What better way to educate oneself around the topic of Corporate Social Responsibility, than to listen to panel discussions with some of the most informed thinkers in this sphere representing global (UN Global Compact), public sector US (EPA), corporate (Dupont, Orange Telecom, SAP, Jones LangLaSalle and Bank of America), and academic (Harvard University Kennedy School of Government) perspectives.
I know that James Governor, Thomas Otterand Dennis Howlett had received an opportunity from James Farrar to hear from and about Transparency Internationalback in November in Berlin and I was sorely grieved to have missed that event because of my TechEd travels. This invitation was ample compensation and a real learning opportunity.
The event provided the audience of about 130 business leaders with fodder for thought around the following topics:
- What does sustainability mean to companies around the world?
- What are they doing well and where is more action required?
- Does sustainability pay and how much does it matter?
- Can this build shareholder value?
- Sustainability obstacles
- Business and government, markets vs regulation
- What it the role of business
- Where does that role stop
Vijay Vaitheeswaran, correspondent, for the Economist chaired the conference and I found him exceedingly adept at moving the panel discussions along by asking provoking questions, engaging the audience with the speakers and allowing each of the featured panelists to present their unique perspectives.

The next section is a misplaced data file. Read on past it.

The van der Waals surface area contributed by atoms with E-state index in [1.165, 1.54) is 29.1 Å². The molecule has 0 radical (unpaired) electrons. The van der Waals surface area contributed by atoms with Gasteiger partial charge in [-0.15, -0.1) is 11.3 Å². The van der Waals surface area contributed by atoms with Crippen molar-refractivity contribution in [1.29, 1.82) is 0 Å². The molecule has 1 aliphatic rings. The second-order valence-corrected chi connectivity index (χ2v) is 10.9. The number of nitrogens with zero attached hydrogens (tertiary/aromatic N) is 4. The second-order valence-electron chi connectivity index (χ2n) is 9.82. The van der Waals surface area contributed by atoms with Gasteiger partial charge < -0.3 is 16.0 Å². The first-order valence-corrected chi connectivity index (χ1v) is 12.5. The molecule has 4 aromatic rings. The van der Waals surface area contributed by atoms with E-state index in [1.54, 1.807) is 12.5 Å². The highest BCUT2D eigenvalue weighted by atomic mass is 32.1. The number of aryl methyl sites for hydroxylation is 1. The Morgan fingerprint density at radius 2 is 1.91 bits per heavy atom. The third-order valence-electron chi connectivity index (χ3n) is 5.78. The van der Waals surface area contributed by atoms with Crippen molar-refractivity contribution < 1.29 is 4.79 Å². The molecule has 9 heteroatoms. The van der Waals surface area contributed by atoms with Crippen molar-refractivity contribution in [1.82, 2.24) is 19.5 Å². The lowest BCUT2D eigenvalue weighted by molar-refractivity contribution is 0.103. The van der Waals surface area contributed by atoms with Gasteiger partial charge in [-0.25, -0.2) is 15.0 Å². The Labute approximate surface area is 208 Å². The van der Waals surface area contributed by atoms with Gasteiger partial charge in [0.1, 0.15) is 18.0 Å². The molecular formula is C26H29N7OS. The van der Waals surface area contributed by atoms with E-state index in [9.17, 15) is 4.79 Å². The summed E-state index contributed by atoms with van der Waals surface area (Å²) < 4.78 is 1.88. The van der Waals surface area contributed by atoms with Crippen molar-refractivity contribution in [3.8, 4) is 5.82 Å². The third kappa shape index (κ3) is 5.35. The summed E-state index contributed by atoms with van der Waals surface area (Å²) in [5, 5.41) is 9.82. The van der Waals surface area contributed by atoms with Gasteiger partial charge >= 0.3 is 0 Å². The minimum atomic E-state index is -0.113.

Each session easily warrants a separate entry, but I will try to summarize just one speaker of one discussion here.
A big takeaway came from a surprising source:
The title of the blog is a quote from Mark Vergnano, Group Vice-president of DuPont Safety and Protection. “Collaboration isn’t an option, it’s a requirement”. Pretty compelling (actually disruptive and disturbing) to think of Dupont as a force for sustainability. Vergnano described Dupont as a company viewed in the past as one of the largest polluters in the world. For me such companies are still tainted with the specter of Union Carbide and the tragedy of Bhopal(synonymous with chemical and industrial disasters) hovering. The images of Bhopal are lingering ghosts that haunt and inform our sensibilities about that particular industry. Perhaps the Dupont story is so compelling for the very reason that it was hard to think of Dupont partnering with BP resulting in attaining sustainability goals and reducing carbon footprint and yet, Dupont claims to not only have accomplished its goals but to have saved billions of dollars. As a number of the speakers pointed out, if the company had been “Ben and Jerry’s” or Timberlake, the impact of the sustainable growth mission of Dupont, a top-down driven, gunpowder company, would have been less dramatic.
Vergnano spoke of science as an enabler and collaboration as an imperative. If Dupont has indeed harnessed science and partnered with BP in order to get government on boarded with bio-fuel usage and has managed, as it declares, to have turned waste to energy and taken the unique science of two companies and through collaboration, succeeded in its goals, it is an interesting story indeed.